So after around 8 kilometers, we decided to ask a boda boda person where the trail to hike to Lake Chala is. And as I was saying about the blessed day, the young man on a motorbike, not only offered to take us there, but to also hike with us and stay with us. So our problems got solved instantly. 

We drove for a few minutes behind him, and then started hiking. Again, to say the sun was toasting us senseless would be a joke. It was oven kind of hot. But we had some snacks that the hotel had packed for us, so we carried that to go enjoy a picnic by the lake. The hike took a few minutes. I would say around 30 if I’m not wrong. The trickiest part isn’t getting on top. It’s going down to the lake’s level once you get on top. 

And just as the first time, seeing lake Chala again, took my breath away. It’s like seeing a piece of heaven relaxing in the middle of nowhere. I really have no words to explain it. But all I know is that there are 3 places I would do anything to have my friends and anyone I love experience from Kenya. The first two are Lamu and Lake Chala. I just think that if one loves themselves enough, these are two places that you should allow your soul to behold. Third one I haven’t been to yet. And though that’s absurd to love a place I haven’t been to, it is in my fantasy that Lake Turkana is as beautiful as I imagine it to be. 

Anyway, so we started going down and got to the bottom where one can swim if they wish. Last time I was here I did swim, but this time none of us felt like swimming, so we just relaxed, ate and beat stories. 

According to the guy who took us there, who is a student at Catholic University, the story in the community is that Lake Chala didn’t exist 200 years ago. According to the elders, it’s a recent lake. As recent as their grandparent’s grandparents. And they don’t associate it with volcanic activity either. According to what they were told, there was a hill there. And one day it sunk, and a lot of water appeared. I would say it’s credible given that there is no evidence of volcanic activity there for the last few hundreds of years. And the lake does behave weirdly.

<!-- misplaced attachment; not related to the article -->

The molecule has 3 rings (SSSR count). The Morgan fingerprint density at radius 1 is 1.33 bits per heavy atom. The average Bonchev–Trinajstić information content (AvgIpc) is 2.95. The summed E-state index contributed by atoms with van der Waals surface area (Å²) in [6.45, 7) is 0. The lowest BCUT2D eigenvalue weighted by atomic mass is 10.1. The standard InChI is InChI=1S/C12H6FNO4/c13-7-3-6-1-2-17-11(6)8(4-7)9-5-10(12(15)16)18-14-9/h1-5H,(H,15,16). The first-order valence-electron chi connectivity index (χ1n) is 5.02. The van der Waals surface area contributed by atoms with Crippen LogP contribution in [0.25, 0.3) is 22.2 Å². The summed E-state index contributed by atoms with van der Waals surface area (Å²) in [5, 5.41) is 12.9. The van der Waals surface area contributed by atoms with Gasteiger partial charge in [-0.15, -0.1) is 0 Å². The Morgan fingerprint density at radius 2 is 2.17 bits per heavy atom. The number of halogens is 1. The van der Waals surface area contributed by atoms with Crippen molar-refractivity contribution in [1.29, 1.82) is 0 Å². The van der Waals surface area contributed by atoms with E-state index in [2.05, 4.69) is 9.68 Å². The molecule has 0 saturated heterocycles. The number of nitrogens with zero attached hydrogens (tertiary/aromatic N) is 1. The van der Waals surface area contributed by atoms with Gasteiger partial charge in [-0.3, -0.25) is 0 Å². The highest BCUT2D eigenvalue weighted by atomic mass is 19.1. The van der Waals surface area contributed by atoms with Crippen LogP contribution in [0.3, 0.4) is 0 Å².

For one it has such strong waves that last year alone it killed 3 residents. So parents are really cautious about letting their kids swim there or hangout there. 

We were also concerned about the lack of tourism development on the Kenyan side. Like there is literally no hotel on this mountain. Which just doesn’t make sense. Well, turns out that there used to be one on the left side. The owner had even created some staircase to the bottom of the lake. And a infinity swimming pool on top. But he killed himself by throwing himself out of his building in Taveta town. And since he left no children behind, no one has taken over the establishment. 

There is a resort though on Tanzania’s side. And people, mostly white people, use it when they visit the lake. 

I would really appreciate it if anyone, especially from the local community took advantage of the touristy potential of this beauty. Plus it would save Kenyans like me coming to visit it a whole lot of hustle. 

Anyway, so we asked about the community around. Mainly the Taveta people. And kambas who migrated there. The main economic activity of the people around is farming. And no they don’t get their water from the lake, turns out that digging a well a few meters deep will have you getting water. The water table is that near. 

We stayed for around 2 hours, gawking at that beauty, and then decided to head back. Our day had been fruitful. Our guide took us to where kenya’s border with Tanzania is and from the top of the crater lake one can see Kenyatta’s farm. 

The ride back back was a little silent. Lost in our thoughts, just like I was the first time I saw lake Chala, we knew that we would be back. That damn lake is enchanting.